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Pound bounces back as Truss plans £140bn support package

Taking the helm: New Prime Minister Liz Truss and Governor Andrew Bailey in front of the Central Bank

Energy price cap to limit inflation: Pound rallies as Truss plans £140bn support package

Plans by Liz Truss to cap energy bills could mean inflation has already peaked, economists said last night.

When Britain’s third female prime minister took office, City pundits suggested the pressure on family finances may be easing.

Inflation hit 10.1 percent in July – the highest level in 40 years – and economists have spent much of the summer warning that far worse was to come.

Taking the helm: New Prime Minister Liz Truss and Governor Andrew Bailey in front of the Central Bank

Taking the helm: New Prime Minister Liz Truss and Governor Andrew Bailey in front of the Central Bank

Analysts at Citi said last month inflation could hit 18 percent, while Goldman Sachs warned it could rise to 22 percent.

But in a dramatic change of tone, as reports of Truss’ $140 billion energy rescue

The intervention – including around £100bn in support for households and £40bn for businesses – should also dampen recession fears.

And it could ease the pressure on the Bank of England and its beleaguered Governor Andrew Bailey as they hike interest rates to bring prices back under control.

Elizabeth Martins, Senior Economist at HSBC, said Truss’ price cap could prove to be a “game changer”, adding: “It would be expensive, but if it were to freeze the cap at current levels it could even mean that the Inflation has already peaked. ‘

This contrasts with recent predictions that inflation could even top 20 percent as wholesale gas prices soar as Russian President Vladimir Putin chokes off gas supplies to Europe.

Markets were optimistic on the cost-of-living package. The battered pound, which has traded at nearly two-and-a-half year lows, climbed above $1.16 against the dollar in early trade before retreating.

Borrowing costs are rising

The government’s borrowing costs soared yesterday as investors fretted over the impact of Liz Truss’ plans on the nation’s creaky finances.

The yield on 10-year gilts — the interest the government pays on debt packages it issues to raise cash for expenses it can’t fund through taxes — rose to as much as 3.147 percent.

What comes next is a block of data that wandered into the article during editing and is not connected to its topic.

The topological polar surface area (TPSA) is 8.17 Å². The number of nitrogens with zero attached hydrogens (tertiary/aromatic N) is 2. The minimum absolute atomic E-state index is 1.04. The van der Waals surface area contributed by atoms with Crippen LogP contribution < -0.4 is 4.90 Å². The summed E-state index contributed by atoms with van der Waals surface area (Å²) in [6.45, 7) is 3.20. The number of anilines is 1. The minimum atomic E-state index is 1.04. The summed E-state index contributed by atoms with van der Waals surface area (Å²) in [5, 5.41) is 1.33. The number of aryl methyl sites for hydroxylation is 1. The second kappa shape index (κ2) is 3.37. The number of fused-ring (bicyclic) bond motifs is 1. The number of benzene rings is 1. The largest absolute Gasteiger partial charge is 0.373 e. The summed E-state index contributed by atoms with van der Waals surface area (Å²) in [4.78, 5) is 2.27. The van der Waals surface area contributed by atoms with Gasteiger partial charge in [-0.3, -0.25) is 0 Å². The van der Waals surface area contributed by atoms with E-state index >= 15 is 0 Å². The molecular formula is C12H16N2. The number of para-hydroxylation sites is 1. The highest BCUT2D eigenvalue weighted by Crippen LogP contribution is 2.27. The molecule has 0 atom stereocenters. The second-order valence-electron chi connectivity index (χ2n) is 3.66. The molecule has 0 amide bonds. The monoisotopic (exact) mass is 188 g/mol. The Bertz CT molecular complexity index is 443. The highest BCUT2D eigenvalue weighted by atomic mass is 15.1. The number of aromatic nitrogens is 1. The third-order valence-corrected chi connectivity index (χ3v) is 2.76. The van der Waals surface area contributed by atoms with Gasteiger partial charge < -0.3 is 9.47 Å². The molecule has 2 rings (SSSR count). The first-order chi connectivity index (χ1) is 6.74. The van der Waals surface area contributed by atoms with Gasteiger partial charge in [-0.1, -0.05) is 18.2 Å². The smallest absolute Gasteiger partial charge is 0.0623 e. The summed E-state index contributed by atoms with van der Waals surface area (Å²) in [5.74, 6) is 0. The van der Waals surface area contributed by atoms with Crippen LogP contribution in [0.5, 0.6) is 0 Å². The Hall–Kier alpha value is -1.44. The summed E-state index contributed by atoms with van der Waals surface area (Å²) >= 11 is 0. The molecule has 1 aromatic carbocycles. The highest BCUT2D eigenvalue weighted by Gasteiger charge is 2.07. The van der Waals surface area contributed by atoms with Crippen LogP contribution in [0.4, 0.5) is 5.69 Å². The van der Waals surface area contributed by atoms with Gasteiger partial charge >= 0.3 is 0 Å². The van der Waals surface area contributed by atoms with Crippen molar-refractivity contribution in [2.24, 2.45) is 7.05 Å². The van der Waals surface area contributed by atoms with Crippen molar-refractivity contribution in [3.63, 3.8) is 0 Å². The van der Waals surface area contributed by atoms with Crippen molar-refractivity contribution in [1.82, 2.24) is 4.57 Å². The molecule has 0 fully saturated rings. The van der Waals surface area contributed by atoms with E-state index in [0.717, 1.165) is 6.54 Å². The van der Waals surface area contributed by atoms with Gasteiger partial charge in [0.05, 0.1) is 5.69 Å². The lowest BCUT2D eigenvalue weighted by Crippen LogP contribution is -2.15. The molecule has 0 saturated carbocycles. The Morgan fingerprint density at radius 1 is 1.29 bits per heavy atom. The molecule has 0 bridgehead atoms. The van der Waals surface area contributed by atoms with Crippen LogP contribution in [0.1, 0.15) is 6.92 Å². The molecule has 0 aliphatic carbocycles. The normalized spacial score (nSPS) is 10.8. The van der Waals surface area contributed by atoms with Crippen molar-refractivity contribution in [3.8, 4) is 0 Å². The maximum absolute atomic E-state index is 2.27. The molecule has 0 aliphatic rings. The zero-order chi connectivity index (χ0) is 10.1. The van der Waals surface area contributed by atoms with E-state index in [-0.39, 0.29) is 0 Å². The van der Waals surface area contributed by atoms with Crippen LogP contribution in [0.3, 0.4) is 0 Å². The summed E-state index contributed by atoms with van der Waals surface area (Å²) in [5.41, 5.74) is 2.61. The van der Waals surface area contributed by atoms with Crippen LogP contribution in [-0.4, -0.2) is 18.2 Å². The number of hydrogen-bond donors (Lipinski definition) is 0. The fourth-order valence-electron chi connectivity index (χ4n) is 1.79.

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That was the highest level since 2011.

This effectively means that investors are demanding higher interest rates to lend to the UK.

Yields on 30-year debt rose to 3.374 percent in March 2020, the largest one-day jump since the pandemic began.

Sanjay Raja, senior economist at Deutsche Bank, said it expects the “vast majority” of the new package to be paid for through borrowing.

In the stock market, Greggs, Wetherspoons and B&Q owner Kingfisher were among the gainers as investors bet they would benefit from an easing of fiscal conditions.

Rising inflation has prompted the Bank of England to embark on a path of successive rate hikes – most recently a half a percentage point hike last month and some calling for an outsized 0.75 point hike when officials meet next week meeting.

Catherine Mann, a member of the bank’s rate-setting committee, called for “swift and forceful” action this week.

However, HSBC’s Martins said the new energy policy would “potentially reduce inflation expectations and the likelihood of a wage-price spiral – the two main reasons why the bank decided to take a tough stance in August”.

Fabrice Montagne, Barclays’ UK chief economist, also said inflation may have already peaked and could have fallen to 5 percent by April next year, rather than the previously forecast level of more than 11 percent.

“By capping energy prices, the government would be a very welcome help to the Bank of England in regaining control of inflation dynamics,” Montagne said.

Holger Schmieding from Berenberg said: ‘If households can spend more money on non-energy goods and services, the recession in Great Britain could also be a bit shallower than we are currently forecasting.’

Capital Economics’ Neil Shearing said the price freeze could buy the government time to shake up the energy market – describing the policy as “an expensive band-aid but not a long-term solution”.

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